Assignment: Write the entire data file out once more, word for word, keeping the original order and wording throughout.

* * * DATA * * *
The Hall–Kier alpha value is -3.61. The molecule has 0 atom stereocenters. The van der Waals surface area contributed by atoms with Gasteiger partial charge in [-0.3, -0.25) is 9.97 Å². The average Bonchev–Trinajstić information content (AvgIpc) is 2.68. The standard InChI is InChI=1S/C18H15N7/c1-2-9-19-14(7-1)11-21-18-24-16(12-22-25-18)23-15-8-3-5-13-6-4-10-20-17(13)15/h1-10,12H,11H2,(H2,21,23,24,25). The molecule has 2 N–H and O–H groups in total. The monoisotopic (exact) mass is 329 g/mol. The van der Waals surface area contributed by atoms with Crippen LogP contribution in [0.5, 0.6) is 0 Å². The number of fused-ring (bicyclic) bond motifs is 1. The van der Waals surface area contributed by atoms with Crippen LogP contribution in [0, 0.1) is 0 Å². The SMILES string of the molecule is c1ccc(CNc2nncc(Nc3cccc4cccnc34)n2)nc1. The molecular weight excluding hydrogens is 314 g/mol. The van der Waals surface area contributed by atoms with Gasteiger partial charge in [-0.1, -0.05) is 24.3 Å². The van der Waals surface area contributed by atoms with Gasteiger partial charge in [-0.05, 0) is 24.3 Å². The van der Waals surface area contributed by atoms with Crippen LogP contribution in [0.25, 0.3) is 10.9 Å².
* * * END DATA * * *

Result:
The Hall–Kier alpha value is -3.61. The molecule has 0 atom stereocenters. The van der Waals surface area contributed by atoms with Gasteiger partial charge in [-0.3, -0.25) is 9.97 Å². The average Bonchev–Trinajstić information content (AvgIpc) is 2.68. The standard InChI is InChI=1S/C18H15N7/c1-2-9-19-14(7-1)11-21-18-24-16(12-22-25-18)23-15-8-3-5-13-6-4-10-20-17(13)15/h1-10,12H,11H2,(H2,21,23,24,25). The molecule has 2 N–H and O–H groups in total. The monoisotopic (exact) mass is 329 g/mol. The van der Waals surface area contributed by atoms with Crippen LogP contribution in [0.5, 0.6) is 0 Å². The number of fused-ring (bicyclic) bond motifs is 1. The van der Waals surface area contributed by atoms with Crippen LogP contribution in [0, 0.1) is 0 Å². The SMILES string of the molecule is c1ccc(CNc2nncc(Nc3cccc4cccnc34)n2)nc1. The molecular weight excluding hydrogens is 314 g/mol. The van der Waals surface area contributed by atoms with Gasteiger partial charge in [-0.1, -0.05) is 24.3 Å². The van der Waals surface area contributed by atoms with Gasteiger partial charge in [-0.05, 0) is 24.3 Å². The van der Waals surface area contributed by atoms with Crippen LogP contribution in [0.25, 0.3) is 10.9 Å².